Lots of empty shelves, so many anxious families. On Thursday, the White House assured that it takes the shortage of baby milk very seriously in the United States, which is turning into a political crisis for President Joe Biden. According to data provider Datasembly, the stock-out rate of infant milk formula reached 43% at the end of last week, a situation that has only worsened since the shutdown in February of a factory of the manufacturer Abbott.
Accused at worst of indifference, at best of wait-and-see attitude, the White House on Thursday set out a few measures, of limited scope. “It’s work that has been going on for months,” said his spokeswoman Jen Psaki, when asked about the reaction time of the American executive. “Our message to parents is this: we heard, we want to do everything we can,” she said, pressed with questions on the subject which dominated her daily briefing.
No exit from the crisis announced
The Biden administration plans, among other things, to increase imports, while the United States produces 98% of the formula milk it consumes. She also says she is working with the States to ease the administrative constraints weighing on the most modest families who buy infant milk thanks to food vouchers. The White House has finally seized the competition authority on the abuses linked to this situation of shortage, in particular the resale of infant milk online at exorbitant prices.
Jen Psaki indicated that one of the options still under consideration was to invoke the “Defence Production Act”, a text inherited from the Cold War which allows the American president to take economic decisions by decree. Separately, Joe Biden spoke with retail officials and baby milk producers on Thursday, conversations described as “productive and encouraging” by an administration official, who did not wish to be named. . But the White House has not risked predicting a way out of the crisis, while the Republican opposition, campaigning before the legislative elections in November, has seized on the subject and is pounding the Biden administration.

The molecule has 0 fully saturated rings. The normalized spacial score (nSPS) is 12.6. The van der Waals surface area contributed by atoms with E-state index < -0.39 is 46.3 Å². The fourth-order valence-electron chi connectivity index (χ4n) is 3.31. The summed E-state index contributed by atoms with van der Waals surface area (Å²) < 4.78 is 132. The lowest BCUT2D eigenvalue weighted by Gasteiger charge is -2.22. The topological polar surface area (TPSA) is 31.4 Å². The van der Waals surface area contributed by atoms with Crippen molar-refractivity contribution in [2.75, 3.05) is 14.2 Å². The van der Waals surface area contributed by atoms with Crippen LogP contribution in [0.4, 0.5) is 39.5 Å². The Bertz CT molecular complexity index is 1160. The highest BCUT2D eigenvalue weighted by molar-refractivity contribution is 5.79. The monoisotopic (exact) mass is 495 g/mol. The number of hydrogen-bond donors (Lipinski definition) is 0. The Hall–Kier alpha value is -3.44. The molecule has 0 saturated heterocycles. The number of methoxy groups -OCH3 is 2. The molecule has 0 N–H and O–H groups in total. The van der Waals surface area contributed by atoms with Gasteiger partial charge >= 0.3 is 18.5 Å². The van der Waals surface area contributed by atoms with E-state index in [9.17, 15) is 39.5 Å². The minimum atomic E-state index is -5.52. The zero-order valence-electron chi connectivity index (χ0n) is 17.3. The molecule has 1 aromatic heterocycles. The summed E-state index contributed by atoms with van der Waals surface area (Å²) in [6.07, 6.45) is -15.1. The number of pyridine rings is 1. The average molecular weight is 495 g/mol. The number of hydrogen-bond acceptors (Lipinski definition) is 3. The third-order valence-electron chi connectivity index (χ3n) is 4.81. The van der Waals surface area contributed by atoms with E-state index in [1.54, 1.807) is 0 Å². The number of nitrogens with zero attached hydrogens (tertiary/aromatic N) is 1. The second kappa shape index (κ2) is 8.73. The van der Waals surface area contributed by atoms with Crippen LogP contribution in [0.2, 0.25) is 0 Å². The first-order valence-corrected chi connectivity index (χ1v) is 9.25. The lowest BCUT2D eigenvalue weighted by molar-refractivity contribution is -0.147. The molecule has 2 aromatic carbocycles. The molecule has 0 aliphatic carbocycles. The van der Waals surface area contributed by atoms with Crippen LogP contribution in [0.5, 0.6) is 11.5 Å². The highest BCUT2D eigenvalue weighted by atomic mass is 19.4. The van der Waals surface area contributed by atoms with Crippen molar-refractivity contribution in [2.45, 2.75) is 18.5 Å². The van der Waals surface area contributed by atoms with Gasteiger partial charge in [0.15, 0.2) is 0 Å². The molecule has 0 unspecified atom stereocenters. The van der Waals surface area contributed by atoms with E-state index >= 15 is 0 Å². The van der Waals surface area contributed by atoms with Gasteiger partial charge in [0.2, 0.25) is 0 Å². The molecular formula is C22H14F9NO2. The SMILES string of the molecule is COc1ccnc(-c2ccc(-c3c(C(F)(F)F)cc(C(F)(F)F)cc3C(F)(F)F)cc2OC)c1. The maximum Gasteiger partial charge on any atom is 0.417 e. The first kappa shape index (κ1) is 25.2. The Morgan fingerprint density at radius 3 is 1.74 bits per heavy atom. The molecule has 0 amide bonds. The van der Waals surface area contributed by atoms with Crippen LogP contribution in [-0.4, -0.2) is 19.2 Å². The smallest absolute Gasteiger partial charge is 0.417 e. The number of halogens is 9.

“Joe Biden has no plan”
The elected to the House of Representatives Elise Stefanik thus affirmed during a press conference to have contacted the federal authorities in February: “Joe Biden has no plan. (…) When we asked the White House about the shortage, they laughed”. Randy Feenstra, an elected official from Iowa, assured him that, in his region, families “did 50, 75, up to 100 miles to try (to) find” powdered milk [soit de 80 à 160 kilomètres]. Until the Democratic boss of the House of Representatives, Nancy Pelosi, who showed her frustration Thursday: “Right now, babies are hungry, babies are crying, we must respond to this situation now”.
Sara Khan, mother of three children ages 10, 7 and 6 months, recounts her distress over empty shelves in and around Washington. “As soon as my baby was born, I noticed that there was a problem and he will be 7 months old next week”, confides the mother of the family, who held on thanks to the boxes of milk sent by post by her family. and his friends. The situation is even more agonizing for the parents of children whose health requires special milks. So Maya, three weeks, lactose intolerant. “We had little choice but to turn to plant-based milk,” for lack of an alternative, says her father Steve Hohman, who lives in San Diego, California.
On February 17, after the death of two babies, the manufacturer Abbott announced the “voluntary recall” in its Michigan factory of powdered milks, including Similac, used by millions of American families. The investigation cleared the affected milk but production has still not resumed, compounding the shortage already caused by broader supply chain and labor shortage issues.